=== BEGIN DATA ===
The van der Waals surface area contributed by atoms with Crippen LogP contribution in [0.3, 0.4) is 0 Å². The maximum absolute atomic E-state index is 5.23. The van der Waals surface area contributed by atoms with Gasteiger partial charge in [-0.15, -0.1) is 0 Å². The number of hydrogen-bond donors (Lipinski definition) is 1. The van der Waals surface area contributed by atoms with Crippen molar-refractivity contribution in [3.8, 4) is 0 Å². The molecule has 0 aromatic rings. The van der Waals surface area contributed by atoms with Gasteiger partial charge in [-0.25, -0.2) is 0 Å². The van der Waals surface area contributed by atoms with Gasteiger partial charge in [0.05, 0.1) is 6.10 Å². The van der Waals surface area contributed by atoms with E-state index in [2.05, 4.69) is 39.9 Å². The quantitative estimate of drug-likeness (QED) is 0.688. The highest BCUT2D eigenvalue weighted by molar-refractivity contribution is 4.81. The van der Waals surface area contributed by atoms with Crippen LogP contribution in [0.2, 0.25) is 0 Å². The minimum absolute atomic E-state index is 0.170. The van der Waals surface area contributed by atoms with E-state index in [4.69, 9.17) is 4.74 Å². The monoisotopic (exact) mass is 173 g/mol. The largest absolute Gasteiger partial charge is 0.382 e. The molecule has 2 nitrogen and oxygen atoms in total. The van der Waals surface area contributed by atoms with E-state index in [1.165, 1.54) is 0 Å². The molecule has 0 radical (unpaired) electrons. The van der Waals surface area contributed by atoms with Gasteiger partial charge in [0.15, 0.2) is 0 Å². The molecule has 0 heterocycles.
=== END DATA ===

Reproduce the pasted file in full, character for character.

The van der Waals surface area contributed by atoms with Crippen LogP contribution in [0.3, 0.4) is 0 Å². The maximum absolute atomic E-state index is 5.23. The van der Waals surface area contributed by atoms with Gasteiger partial charge in [-0.15, -0.1) is 0 Å². The number of hydrogen-bond donors (Lipinski definition) is 1. The van der Waals surface area contributed by atoms with Crippen molar-refractivity contribution in [3.8, 4) is 0 Å². The molecule has 0 aromatic rings. The van der Waals surface area contributed by atoms with Gasteiger partial charge in [-0.25, -0.2) is 0 Å². The van der Waals surface area contributed by atoms with Gasteiger partial charge in [0.05, 0.1) is 6.10 Å². The van der Waals surface area contributed by atoms with E-state index in [2.05, 4.69) is 39.9 Å². The quantitative estimate of drug-likeness (QED) is 0.688. The highest BCUT2D eigenvalue weighted by molar-refractivity contribution is 4.81. The van der Waals surface area contributed by atoms with Crippen LogP contribution in [0.2, 0.25) is 0 Å². The minimum absolute atomic E-state index is 0.170. The van der Waals surface area contributed by atoms with E-state index in [4.69, 9.17) is 4.74 Å². The monoisotopic (exact) mass is 173 g/mol. The largest absolute Gasteiger partial charge is 0.382 e. The molecule has 2 nitrogen and oxygen atoms in total. The van der Waals surface area contributed by atoms with E-state index in [1.165, 1.54) is 0 Å². The molecule has 0 radical (unpaired) electrons. The van der Waals surface area contributed by atoms with Gasteiger partial charge in [0.15, 0.2) is 0 Å². The molecule has 0 heterocycles.